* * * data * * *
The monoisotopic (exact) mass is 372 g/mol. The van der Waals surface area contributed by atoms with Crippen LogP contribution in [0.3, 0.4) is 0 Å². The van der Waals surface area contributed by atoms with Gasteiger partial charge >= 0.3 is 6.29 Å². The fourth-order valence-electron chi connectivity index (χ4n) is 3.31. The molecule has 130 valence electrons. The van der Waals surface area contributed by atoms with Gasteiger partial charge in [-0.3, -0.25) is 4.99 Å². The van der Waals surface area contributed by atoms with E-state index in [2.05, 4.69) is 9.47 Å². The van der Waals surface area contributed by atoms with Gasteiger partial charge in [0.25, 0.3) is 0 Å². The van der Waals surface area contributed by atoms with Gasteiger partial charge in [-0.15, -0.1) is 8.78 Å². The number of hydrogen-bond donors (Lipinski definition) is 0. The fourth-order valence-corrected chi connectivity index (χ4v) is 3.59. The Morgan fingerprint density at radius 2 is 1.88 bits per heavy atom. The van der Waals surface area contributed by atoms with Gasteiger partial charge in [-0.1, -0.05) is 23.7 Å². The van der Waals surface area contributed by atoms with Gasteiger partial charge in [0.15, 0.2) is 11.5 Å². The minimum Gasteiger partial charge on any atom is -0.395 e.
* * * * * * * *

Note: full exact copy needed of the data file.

The monoisotopic (exact) mass is 372 g/mol. The van der Waals surface area contributed by atoms with Crippen LogP contribution in [0.3, 0.4) is 0 Å². The van der Waals surface area contributed by atoms with Gasteiger partial charge >= 0.3 is 6.29 Å². The fourth-order valence-electron chi connectivity index (χ4n) is 3.31. The molecule has 130 valence electrons. The van der Waals surface area contributed by atoms with Gasteiger partial charge in [-0.3, -0.25) is 4.99 Å². The van der Waals surface area contributed by atoms with E-state index in [2.05, 4.69) is 9.47 Å². The van der Waals surface area contributed by atoms with Gasteiger partial charge in [0.25, 0.3) is 0 Å². The van der Waals surface area contributed by atoms with Gasteiger partial charge in [-0.15, -0.1) is 8.78 Å². The number of hydrogen-bond donors (Lipinski definition) is 0. The fourth-order valence-corrected chi connectivity index (χ4v) is 3.59. The Morgan fingerprint density at radius 2 is 1.88 bits per heavy atom. The van der Waals surface area contributed by atoms with Gasteiger partial charge in [-0.1, -0.05) is 23.7 Å². The van der Waals surface area contributed by atoms with Gasteiger partial charge in [0.15, 0.2) is 11.5 Å². The minimum Gasteiger partial charge on any atom is -0.395 e.